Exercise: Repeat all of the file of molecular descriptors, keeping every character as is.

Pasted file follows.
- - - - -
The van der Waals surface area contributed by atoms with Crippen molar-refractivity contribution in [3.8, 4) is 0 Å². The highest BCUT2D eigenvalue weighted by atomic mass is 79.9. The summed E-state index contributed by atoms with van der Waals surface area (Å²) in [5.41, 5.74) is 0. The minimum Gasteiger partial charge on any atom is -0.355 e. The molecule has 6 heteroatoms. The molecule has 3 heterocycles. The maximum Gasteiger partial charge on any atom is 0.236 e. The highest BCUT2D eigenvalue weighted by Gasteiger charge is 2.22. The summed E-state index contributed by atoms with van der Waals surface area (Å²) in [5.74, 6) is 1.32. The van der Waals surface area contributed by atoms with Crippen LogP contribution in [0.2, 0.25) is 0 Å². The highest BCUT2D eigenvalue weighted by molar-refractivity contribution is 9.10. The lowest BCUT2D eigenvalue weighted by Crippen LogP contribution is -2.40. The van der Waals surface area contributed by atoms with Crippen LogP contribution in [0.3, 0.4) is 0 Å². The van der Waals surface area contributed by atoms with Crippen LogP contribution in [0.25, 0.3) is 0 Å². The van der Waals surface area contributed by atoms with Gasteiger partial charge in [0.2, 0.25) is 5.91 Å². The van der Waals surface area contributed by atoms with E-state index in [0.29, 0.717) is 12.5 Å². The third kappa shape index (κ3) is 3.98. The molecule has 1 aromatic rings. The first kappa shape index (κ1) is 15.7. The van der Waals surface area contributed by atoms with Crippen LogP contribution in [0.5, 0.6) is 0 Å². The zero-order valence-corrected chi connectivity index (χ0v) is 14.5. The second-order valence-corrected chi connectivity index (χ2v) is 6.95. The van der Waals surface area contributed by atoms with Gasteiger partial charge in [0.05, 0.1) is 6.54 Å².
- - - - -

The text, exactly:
The van der Waals surface area contributed by atoms with Crippen molar-refractivity contribution in [3.8, 4) is 0 Å². The highest BCUT2D eigenvalue weighted by atomic mass is 79.9. The summed E-state index contributed by atoms with van der Waals surface area (Å²) in [5.41, 5.74) is 0. The minimum Gasteiger partial charge on any atom is -0.355 e. The molecule has 6 heteroatoms. The molecule has 3 heterocycles. The maximum Gasteiger partial charge on any atom is 0.236 e. The highest BCUT2D eigenvalue weighted by Gasteiger charge is 2.22. The summed E-state index contributed by atoms with van der Waals surface area (Å²) in [5.74, 6) is 1.32. The van der Waals surface area contributed by atoms with Crippen LogP contribution in [0.2, 0.25) is 0 Å². The highest BCUT2D eigenvalue weighted by molar-refractivity contribution is 9.10. The lowest BCUT2D eigenvalue weighted by Crippen LogP contribution is -2.40. The van der Waals surface area contributed by atoms with Crippen LogP contribution in [0.3, 0.4) is 0 Å². The van der Waals surface area contributed by atoms with Crippen LogP contribution in [0.25, 0.3) is 0 Å². The van der Waals surface area contributed by atoms with Gasteiger partial charge in [0.2, 0.25) is 5.91 Å². The van der Waals surface area contributed by atoms with E-state index in [0.29, 0.717) is 12.5 Å². The third kappa shape index (κ3) is 3.98. The molecule has 1 aromatic rings. The first kappa shape index (κ1) is 15.7. The van der Waals surface area contributed by atoms with Crippen LogP contribution in [0.5, 0.6) is 0 Å². The zero-order valence-corrected chi connectivity index (χ0v) is 14.5. The second-order valence-corrected chi connectivity index (χ2v) is 6.95. The van der Waals surface area contributed by atoms with Gasteiger partial charge in [0.05, 0.1) is 6.54 Å².